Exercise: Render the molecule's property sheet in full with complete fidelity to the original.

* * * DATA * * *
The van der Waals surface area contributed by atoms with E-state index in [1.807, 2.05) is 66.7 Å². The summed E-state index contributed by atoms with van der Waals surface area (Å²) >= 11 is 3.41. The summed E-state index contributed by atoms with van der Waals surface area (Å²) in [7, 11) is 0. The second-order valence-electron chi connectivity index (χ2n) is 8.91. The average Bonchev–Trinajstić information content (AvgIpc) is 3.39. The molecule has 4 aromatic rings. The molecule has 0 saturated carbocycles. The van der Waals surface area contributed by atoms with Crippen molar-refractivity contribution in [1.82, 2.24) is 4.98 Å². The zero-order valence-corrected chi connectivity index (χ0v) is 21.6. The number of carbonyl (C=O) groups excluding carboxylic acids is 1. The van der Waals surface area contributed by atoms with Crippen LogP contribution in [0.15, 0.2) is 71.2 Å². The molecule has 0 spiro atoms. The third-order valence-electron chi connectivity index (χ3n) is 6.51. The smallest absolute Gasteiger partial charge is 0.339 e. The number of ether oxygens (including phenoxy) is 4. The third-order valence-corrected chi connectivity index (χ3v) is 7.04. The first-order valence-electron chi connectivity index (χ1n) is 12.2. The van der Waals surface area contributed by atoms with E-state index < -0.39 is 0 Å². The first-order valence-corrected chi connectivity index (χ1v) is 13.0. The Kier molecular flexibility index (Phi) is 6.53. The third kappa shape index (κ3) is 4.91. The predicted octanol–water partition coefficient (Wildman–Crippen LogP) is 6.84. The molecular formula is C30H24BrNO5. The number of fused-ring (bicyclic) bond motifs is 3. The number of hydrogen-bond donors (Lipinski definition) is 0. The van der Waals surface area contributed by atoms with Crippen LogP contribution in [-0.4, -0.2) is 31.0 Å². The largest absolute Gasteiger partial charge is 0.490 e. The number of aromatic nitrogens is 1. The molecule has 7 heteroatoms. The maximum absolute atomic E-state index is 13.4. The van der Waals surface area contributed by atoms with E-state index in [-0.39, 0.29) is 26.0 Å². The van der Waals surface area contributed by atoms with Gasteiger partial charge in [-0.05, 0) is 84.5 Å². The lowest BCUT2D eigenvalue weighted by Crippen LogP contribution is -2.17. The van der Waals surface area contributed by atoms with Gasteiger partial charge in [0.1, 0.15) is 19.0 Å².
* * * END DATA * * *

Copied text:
The van der Waals surface area contributed by atoms with E-state index in [1.807, 2.05) is 66.7 Å². The summed E-state index contributed by atoms with van der Waals surface area (Å²) >= 11 is 3.41. The summed E-state index contributed by atoms with van der Waals surface area (Å²) in [7, 11) is 0. The second-order valence-electron chi connectivity index (χ2n) is 8.91. The average Bonchev–Trinajstić information content (AvgIpc) is 3.39. The molecule has 4 aromatic rings. The molecule has 0 saturated carbocycles. The van der Waals surface area contributed by atoms with Crippen molar-refractivity contribution in [1.82, 2.24) is 4.98 Å². The zero-order valence-corrected chi connectivity index (χ0v) is 21.6. The number of carbonyl (C=O) groups excluding carboxylic acids is 1. The van der Waals surface area contributed by atoms with Crippen LogP contribution in [0.15, 0.2) is 71.2 Å². The molecule has 0 spiro atoms. The third-order valence-electron chi connectivity index (χ3n) is 6.51. The smallest absolute Gasteiger partial charge is 0.339 e. The number of ether oxygens (including phenoxy) is 4. The third-order valence-corrected chi connectivity index (χ3v) is 7.04. The first-order valence-electron chi connectivity index (χ1n) is 12.2. The van der Waals surface area contributed by atoms with E-state index < -0.39 is 0 Å². The first-order valence-corrected chi connectivity index (χ1v) is 13.0. The Kier molecular flexibility index (Phi) is 6.53. The third kappa shape index (κ3) is 4.91. The predicted octanol–water partition coefficient (Wildman–Crippen LogP) is 6.84. The molecular formula is C30H24BrNO5. The number of fused-ring (bicyclic) bond motifs is 3. The number of hydrogen-bond donors (Lipinski definition) is 0. The van der Waals surface area contributed by atoms with Crippen LogP contribution in [-0.4, -0.2) is 31.0 Å². The largest absolute Gasteiger partial charge is 0.490 e. The number of aromatic nitrogens is 1. The molecule has 7 heteroatoms. The maximum absolute atomic E-state index is 13.4. The van der Waals surface area contributed by atoms with E-state index in [-0.39, 0.29) is 26.0 Å². The van der Waals surface area contributed by atoms with Gasteiger partial charge in [-0.05, 0) is 84.5 Å². The lowest BCUT2D eigenvalue weighted by Crippen LogP contribution is -2.17. The van der Waals surface area contributed by atoms with Gasteiger partial charge in [0.1, 0.15) is 19.0 Å².